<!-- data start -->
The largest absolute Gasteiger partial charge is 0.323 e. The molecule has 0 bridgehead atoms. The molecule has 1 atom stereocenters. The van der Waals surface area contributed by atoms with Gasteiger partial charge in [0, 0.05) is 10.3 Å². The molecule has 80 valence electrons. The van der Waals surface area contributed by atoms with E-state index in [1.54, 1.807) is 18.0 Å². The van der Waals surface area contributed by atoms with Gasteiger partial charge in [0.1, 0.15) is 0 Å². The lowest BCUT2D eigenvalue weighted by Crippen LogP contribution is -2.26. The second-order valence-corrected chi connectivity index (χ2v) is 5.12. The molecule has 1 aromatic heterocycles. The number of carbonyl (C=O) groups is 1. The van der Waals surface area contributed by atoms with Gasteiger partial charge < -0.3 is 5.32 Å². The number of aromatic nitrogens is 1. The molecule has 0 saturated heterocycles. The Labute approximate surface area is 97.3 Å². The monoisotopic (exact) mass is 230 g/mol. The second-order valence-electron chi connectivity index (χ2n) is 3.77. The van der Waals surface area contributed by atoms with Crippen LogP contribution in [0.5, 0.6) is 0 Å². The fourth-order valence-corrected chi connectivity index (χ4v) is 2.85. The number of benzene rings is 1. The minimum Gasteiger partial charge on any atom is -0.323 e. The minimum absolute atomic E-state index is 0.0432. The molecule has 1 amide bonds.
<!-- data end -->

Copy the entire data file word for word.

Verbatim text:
The largest absolute Gasteiger partial charge is 0.323 e. The molecule has 0 bridgehead atoms. The molecule has 1 atom stereocenters. The van der Waals surface area contributed by atoms with Gasteiger partial charge in [0, 0.05) is 10.3 Å². The molecule has 80 valence electrons. The van der Waals surface area contributed by atoms with E-state index in [1.54, 1.807) is 18.0 Å². The van der Waals surface area contributed by atoms with Gasteiger partial charge in [0.1, 0.15) is 0 Å². The lowest BCUT2D eigenvalue weighted by Crippen LogP contribution is -2.26. The second-order valence-corrected chi connectivity index (χ2v) is 5.12. The molecule has 1 aromatic heterocycles. The number of carbonyl (C=O) groups is 1. The van der Waals surface area contributed by atoms with Gasteiger partial charge < -0.3 is 5.32 Å². The number of aromatic nitrogens is 1. The molecule has 0 saturated heterocycles. The Labute approximate surface area is 97.3 Å². The monoisotopic (exact) mass is 230 g/mol. The second-order valence-electron chi connectivity index (χ2n) is 3.77. The van der Waals surface area contributed by atoms with Crippen LogP contribution in [0.5, 0.6) is 0 Å². The fourth-order valence-corrected chi connectivity index (χ4v) is 2.85. The number of benzene rings is 1. The minimum Gasteiger partial charge on any atom is -0.323 e. The minimum absolute atomic E-state index is 0.0432. The molecule has 1 amide bonds.